Saturday, December 30, 2017

Attorney General: Carry of Guns in Church Protected by Texas Law

In 1994 Texas passed a shall issue concealed carry law, reversing infringements on the Second Amendment going back to Reconstruction. As part of the passage of the bill opponents insisted on a large number of gun free zones, including churches. In the original statute, Penal Code Section 46.035 (b) (6), list one of the prohibited places as:
(6) on the premises of a church, synagogue, or other established place of religious worship
Then, in 1997, the legislature decided that forbidding people from exercising their Second Amendment rights in church, was likely a violation of both the First and Second Amendments. The legislators added subsection (i). They should have simply removed subsection (b) (6), (b) (5), and (b) (4).
(i) Subsections (b)(4), (b)(5), (b)(6), and (c) do not apply if the actor was not given effective notice under Section 30.06 or 30.07.
The words "was not given effective notice" are an awkward English construction, leading to a small amount of confusion. Attorney General Ken Paxton issued an opinion to clarify the meaning. He wanted people to know they could exercise their Second Amendment rights in church after the horrific church mass murder in Sutherland, Texas. 26 Church goers were killed before a neighbor used an AR15 rifle to stop the murder. The opinion was issued on December 21, 2017.  From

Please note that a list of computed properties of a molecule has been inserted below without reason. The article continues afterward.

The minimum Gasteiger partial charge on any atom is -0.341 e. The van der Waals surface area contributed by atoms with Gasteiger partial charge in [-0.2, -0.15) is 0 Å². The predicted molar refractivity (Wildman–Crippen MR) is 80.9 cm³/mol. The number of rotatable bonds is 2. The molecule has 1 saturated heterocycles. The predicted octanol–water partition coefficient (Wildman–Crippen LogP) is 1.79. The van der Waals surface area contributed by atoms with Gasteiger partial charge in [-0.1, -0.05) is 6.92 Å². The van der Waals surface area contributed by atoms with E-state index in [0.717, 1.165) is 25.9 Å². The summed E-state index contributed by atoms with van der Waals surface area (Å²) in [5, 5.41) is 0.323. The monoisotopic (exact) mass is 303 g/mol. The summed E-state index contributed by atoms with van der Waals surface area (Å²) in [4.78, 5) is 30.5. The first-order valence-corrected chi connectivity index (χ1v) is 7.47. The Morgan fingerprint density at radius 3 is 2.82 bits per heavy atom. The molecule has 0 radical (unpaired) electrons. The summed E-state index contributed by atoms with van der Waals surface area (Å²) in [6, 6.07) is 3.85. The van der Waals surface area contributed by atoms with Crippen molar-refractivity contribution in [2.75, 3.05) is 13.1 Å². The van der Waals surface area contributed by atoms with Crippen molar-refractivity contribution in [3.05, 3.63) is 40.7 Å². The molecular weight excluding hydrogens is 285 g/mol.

Licensed handgun owners can legally carry loaded weapons into Texas churches that do not have posted signs banning weapons, Attorney General Ken Paxton said in a legal opinion released today. The opinion also clarified that a new law passed this year by the Legislature exempts churches from state fees for creating volunteer security teams.

Lieutenant Governor Dan Patrick requested the opinion on December 1, and asked Attorney General Paxton to expedite his responses “so that churches may know what legal options they have to improve security” in the aftermath of the Sutherland Springs tragedy.

“If a church decides to exclude the concealed or open carrying of handguns on the premises of church property, it may provide the requisite notice, thereby making it an offense for a license holder to carry a handgun on those premises,” Attorney General Paxton wrote in his opinion. “However, churches may instead decide not to provide notice and to allow the carrying of handguns on their premises. Unless a church provides effective oral or written notice prohibiting the carrying of handguns on its property, a license holder may carry a handgun onto the premises of church property as the law allows.”

Senate Bill 2065, which took effect September 1, exempts churches from state fees private institutions must pay to form their own security forces. The lesiglature ended the fees because they imposed a significant financial burden on smaller churches, such as the one in Sutherland Springs where 26 people were killed last month in Texas’ worst mass shooting.

“The regulations of the Private Security Act, including the fees required thereunder, do not apply to Texas churches when providing volunteer security services consistent with the requirements of section 1702.333 of the Occupations Code,” Attorney General Paxton concluded.
The opinion has been issued in time for Christmas services.

©2017 by Dean Weingarten: Permission to share is granted when this notice and link are included.

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